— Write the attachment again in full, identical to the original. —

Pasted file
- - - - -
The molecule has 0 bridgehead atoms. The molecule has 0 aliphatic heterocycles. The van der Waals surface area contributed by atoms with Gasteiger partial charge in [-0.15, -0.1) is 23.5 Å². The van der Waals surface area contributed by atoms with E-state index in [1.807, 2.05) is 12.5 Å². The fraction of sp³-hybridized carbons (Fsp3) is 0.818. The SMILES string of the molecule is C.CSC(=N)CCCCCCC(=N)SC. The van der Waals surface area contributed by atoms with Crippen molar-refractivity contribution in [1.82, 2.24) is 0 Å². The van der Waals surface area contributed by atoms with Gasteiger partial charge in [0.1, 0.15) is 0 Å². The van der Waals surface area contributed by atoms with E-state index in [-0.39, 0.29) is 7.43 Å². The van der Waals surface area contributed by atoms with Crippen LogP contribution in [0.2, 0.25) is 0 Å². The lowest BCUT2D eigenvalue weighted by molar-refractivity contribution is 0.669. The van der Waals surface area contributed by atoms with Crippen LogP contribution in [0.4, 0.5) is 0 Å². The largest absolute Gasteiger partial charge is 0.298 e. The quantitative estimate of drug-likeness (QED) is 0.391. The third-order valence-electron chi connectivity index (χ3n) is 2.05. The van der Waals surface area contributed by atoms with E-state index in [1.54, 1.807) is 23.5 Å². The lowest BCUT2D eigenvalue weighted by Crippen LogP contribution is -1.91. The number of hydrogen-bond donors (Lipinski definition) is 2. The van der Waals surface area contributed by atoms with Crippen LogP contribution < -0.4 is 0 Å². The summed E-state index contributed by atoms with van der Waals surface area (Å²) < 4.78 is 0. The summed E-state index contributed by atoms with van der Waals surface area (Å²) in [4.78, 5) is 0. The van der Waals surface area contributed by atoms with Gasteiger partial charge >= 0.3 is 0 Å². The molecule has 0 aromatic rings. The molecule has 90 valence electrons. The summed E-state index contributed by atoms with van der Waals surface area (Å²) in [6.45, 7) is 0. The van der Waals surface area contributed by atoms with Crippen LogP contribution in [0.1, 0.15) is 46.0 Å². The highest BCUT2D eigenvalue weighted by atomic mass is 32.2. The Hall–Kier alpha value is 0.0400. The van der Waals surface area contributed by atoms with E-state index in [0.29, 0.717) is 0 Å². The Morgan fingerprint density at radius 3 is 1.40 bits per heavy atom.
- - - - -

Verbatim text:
The molecule has 0 bridgehead atoms. The molecule has 0 aliphatic heterocycles. The van der Waals surface area contributed by atoms with Gasteiger partial charge in [-0.15, -0.1) is 23.5 Å². The van der Waals surface area contributed by atoms with E-state index in [1.807, 2.05) is 12.5 Å². The fraction of sp³-hybridized carbons (Fsp3) is 0.818. The SMILES string of the molecule is C.CSC(=N)CCCCCCC(=N)SC. The van der Waals surface area contributed by atoms with Crippen molar-refractivity contribution in [1.82, 2.24) is 0 Å². The van der Waals surface area contributed by atoms with Gasteiger partial charge in [0.1, 0.15) is 0 Å². The van der Waals surface area contributed by atoms with E-state index in [-0.39, 0.29) is 7.43 Å². The van der Waals surface area contributed by atoms with Crippen LogP contribution in [0.2, 0.25) is 0 Å². The lowest BCUT2D eigenvalue weighted by molar-refractivity contribution is 0.669. The van der Waals surface area contributed by atoms with Crippen LogP contribution in [0.4, 0.5) is 0 Å². The largest absolute Gasteiger partial charge is 0.298 e. The quantitative estimate of drug-likeness (QED) is 0.391. The third-order valence-electron chi connectivity index (χ3n) is 2.05. The van der Waals surface area contributed by atoms with E-state index in [1.54, 1.807) is 23.5 Å². The lowest BCUT2D eigenvalue weighted by Crippen LogP contribution is -1.91. The number of hydrogen-bond donors (Lipinski definition) is 2. The van der Waals surface area contributed by atoms with Crippen LogP contribution < -0.4 is 0 Å². The summed E-state index contributed by atoms with van der Waals surface area (Å²) < 4.78 is 0. The summed E-state index contributed by atoms with van der Waals surface area (Å²) in [4.78, 5) is 0. The van der Waals surface area contributed by atoms with Gasteiger partial charge >= 0.3 is 0 Å². The molecule has 0 aromatic rings. The molecule has 90 valence electrons. The summed E-state index contributed by atoms with van der Waals surface area (Å²) in [6.45, 7) is 0. The van der Waals surface area contributed by atoms with Crippen LogP contribution in [0.1, 0.15) is 46.0 Å². The highest BCUT2D eigenvalue weighted by atomic mass is 32.2. The Hall–Kier alpha value is 0.0400. The van der Waals surface area contributed by atoms with E-state index in [0.29, 0.717) is 0 Å². The Morgan fingerprint density at radius 3 is 1.40 bits per heavy atom.